Alcohol Injection


If one wants to run 20+ psi of boost on the street, then one will normally have to either run higher octane race gas in the tank, or use alky injection in conjunction with normal premium gasoline in the tank.  Let's face it.  Once we have turned the boost up to 25 psi, it is hard to drive around with 16 psi on tap.  Being that race gas is very expensive to run in a daily driver, alky injection becomes a very viable alternative.

If one sprays alky, it not only acts as a chemical intercooler, but, it becomes a fuel source adding a higher octane component to the fuel equation when running straight methanol on the alky side.  More than one have managed to run into the Nines with unleaded premium in the gas tank and a dual feed alky system under the hood.

This is a good place to insert a Warning.  Alcohol, of any type is inflammable!  When mixed with water, so that the percentage of alcohol exceeds approximately 50% of the total mix, it will burn!  Any leak, whether from faulty plumbing, or caused by a wreck, can be ignited if the alky injection fluid is above 50%.  This can cause the loss your car just like a broken fuel line can.  Many that run alky on Buicks spray 100% methanol and my comments below pertain to such a percentage.  Be forewarned and make your own decision as I am making no representation that such a percentage can be safe if it leaks in the engine compartment.  Examine the kit that you propose to buy and consider the suggestions made by the manufacturer.

After many years of using alky injection, I have come to the following opinions.

Alky injection is the greatest thing since sliced bread for street cars that see some strip duty if used wisely.  When properly dialed in on a properly running car, it should be easy to run 25 psi of boost on 93 octane as a routine matter. The only thing better is E85 IF it is available in your area.

It can be a more dangerous proposition on race cars that are routinely pushed to the edge than is race gas.

Single line/nozzle kits are adequate for most of us and are much easier to tune than dual line/nozzle kits.  Dual line/nozzle kits are for the guy that just has to run his race car on 93 octane but they are harder to tune particularly for street driving.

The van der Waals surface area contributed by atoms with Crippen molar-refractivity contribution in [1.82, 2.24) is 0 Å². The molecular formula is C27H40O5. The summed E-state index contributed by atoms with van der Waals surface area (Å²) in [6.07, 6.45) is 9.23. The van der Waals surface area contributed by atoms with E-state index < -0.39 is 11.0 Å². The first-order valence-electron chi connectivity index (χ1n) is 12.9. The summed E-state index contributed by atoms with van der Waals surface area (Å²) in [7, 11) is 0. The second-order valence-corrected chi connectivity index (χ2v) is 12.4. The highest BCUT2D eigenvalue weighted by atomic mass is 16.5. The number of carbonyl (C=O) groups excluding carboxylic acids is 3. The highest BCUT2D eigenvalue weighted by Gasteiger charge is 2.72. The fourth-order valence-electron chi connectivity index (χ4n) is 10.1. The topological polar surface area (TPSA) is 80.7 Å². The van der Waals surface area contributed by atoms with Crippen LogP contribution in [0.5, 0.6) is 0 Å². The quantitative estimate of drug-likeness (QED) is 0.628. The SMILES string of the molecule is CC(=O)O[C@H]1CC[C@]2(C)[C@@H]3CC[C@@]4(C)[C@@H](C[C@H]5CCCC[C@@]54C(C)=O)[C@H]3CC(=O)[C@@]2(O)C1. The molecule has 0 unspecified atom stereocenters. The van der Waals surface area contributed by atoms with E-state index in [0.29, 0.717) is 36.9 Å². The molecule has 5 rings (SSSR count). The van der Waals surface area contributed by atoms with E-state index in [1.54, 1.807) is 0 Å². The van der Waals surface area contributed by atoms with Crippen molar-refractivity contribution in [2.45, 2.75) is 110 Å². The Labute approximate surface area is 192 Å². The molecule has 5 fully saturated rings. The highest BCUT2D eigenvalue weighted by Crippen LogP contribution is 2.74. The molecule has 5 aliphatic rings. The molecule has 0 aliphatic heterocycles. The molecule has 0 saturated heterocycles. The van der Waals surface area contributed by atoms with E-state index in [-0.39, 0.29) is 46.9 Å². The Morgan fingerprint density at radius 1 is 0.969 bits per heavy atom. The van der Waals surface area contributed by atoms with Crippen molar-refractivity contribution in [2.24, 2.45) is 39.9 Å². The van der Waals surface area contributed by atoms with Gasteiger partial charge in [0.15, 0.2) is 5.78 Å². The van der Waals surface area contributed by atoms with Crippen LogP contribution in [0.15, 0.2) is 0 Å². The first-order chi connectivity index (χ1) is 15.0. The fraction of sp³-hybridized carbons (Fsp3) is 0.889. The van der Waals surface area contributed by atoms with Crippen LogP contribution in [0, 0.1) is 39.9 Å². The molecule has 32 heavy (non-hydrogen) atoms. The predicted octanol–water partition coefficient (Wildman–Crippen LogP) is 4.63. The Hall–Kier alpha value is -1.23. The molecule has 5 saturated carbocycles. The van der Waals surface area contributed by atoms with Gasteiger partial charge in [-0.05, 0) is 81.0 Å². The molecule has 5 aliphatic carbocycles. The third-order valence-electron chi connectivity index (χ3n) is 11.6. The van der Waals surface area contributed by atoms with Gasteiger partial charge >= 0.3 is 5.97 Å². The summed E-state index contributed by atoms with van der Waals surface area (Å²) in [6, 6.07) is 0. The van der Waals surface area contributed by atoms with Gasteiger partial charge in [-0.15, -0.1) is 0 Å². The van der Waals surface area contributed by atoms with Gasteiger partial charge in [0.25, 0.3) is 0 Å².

Alky does not allow as much timing as race gas and this is particularly true on the street.

Alky will allow a bit more boost to be effectively run from a stock turbo and intercooler due to the chemical intercooling effect than may race gas.

In Buicks, straight methanol works better than combinations of methanol and water as a general rule.  Straight methanol is very hard on the pump and pumps should be rebuilt every couple of years to insure that the system continues to function as intended.

As the methanol acts as fuel supplement to some degree, one can go faster on a given fuel pump than one will be able to achieve on straight race gas.  Be sure to monitor your fuel pressure to insure you have not reached the point of no return on the pump.

A quick tap on the Test button helps to insure the pump is primed and going to work prior to a run and may save you a new engine.

Cars can be a bit more tricky to tune when spraying Alky. This is due to the need to start the alky flowing at lower boost to insure it is spraying enough as the boost goes up.  One may find that he has to pull some fuel out of low gear to get the car to spool as it should.  Cars that are running straight gasoline will often run very well with no tuning-just running on the chip defaults.  This has not been my experience spraying alky.

E-85     It's not available in my area or that would be my choice for a week end car.  Tuning is much simpler and A/F's are not particularly critical as it produces power over a relatively broad fuel curve.  As I am not running it, I will not try to tell you how to set it up.  Turbotweak.com has quite a bit of info on what you need.